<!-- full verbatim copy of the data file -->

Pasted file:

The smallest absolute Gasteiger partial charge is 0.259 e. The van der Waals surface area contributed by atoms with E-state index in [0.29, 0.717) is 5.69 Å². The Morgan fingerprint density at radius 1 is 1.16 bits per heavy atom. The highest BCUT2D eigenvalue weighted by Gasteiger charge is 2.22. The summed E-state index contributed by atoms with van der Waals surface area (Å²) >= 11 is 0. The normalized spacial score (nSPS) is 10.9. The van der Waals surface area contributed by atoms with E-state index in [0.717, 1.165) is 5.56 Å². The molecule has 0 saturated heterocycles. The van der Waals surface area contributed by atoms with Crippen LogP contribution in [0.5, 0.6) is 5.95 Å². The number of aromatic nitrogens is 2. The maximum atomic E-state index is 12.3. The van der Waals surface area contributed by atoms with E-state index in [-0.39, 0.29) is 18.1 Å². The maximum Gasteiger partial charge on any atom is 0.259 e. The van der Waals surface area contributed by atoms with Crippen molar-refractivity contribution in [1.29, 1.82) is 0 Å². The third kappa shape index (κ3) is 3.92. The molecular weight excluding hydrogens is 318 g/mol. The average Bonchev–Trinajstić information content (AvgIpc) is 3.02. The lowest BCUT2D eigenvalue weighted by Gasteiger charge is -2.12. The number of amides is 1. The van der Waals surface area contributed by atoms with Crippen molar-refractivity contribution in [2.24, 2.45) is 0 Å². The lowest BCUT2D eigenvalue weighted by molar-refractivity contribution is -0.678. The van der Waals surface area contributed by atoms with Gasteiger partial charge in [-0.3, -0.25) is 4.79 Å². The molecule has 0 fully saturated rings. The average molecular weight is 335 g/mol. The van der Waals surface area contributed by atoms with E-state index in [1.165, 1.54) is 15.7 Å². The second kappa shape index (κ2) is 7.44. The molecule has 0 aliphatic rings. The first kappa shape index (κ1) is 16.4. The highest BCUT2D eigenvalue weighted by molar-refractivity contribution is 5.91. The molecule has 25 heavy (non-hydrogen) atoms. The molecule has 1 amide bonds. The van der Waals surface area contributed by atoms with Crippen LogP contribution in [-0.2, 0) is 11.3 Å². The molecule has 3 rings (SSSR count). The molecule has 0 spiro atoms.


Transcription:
The smallest absolute Gasteiger partial charge is 0.259 e. The van der Waals surface area contributed by atoms with E-state index in [0.29, 0.717) is 5.69 Å². The Morgan fingerprint density at radius 1 is 1.16 bits per heavy atom. The highest BCUT2D eigenvalue weighted by Gasteiger charge is 2.22. The summed E-state index contributed by atoms with van der Waals surface area (Å²) >= 11 is 0. The normalized spacial score (nSPS) is 10.9. The van der Waals surface area contributed by atoms with E-state index in [0.717, 1.165) is 5.56 Å². The molecule has 0 saturated heterocycles. The van der Waals surface area contributed by atoms with Crippen LogP contribution in [0.5, 0.6) is 5.95 Å². The number of aromatic nitrogens is 2. The maximum atomic E-state index is 12.3. The van der Waals surface area contributed by atoms with E-state index in [-0.39, 0.29) is 18.1 Å². The maximum Gasteiger partial charge on any atom is 0.259 e. The van der Waals surface area contributed by atoms with Crippen molar-refractivity contribution in [1.29, 1.82) is 0 Å². The third kappa shape index (κ3) is 3.92. The molecular weight excluding hydrogens is 318 g/mol. The average Bonchev–Trinajstić information content (AvgIpc) is 3.02. The lowest BCUT2D eigenvalue weighted by Gasteiger charge is -2.12. The number of amides is 1. The van der Waals surface area contributed by atoms with Crippen molar-refractivity contribution in [2.24, 2.45) is 0 Å². The lowest BCUT2D eigenvalue weighted by molar-refractivity contribution is -0.678. The van der Waals surface area contributed by atoms with Gasteiger partial charge in [-0.3, -0.25) is 4.79 Å². The molecule has 0 fully saturated rings. The average molecular weight is 335 g/mol. The van der Waals surface area contributed by atoms with E-state index in [1.165, 1.54) is 15.7 Å². The second kappa shape index (κ2) is 7.44. The molecule has 0 aliphatic rings. The first kappa shape index (κ1) is 16.4. The highest BCUT2D eigenvalue weighted by molar-refractivity contribution is 5.91. The molecule has 25 heavy (non-hydrogen) atoms. The molecule has 1 amide bonds. The van der Waals surface area contributed by atoms with Crippen LogP contribution in [-0.2, 0) is 11.3 Å². The molecule has 3 rings (SSSR count). The molecule has 0 spiro atoms.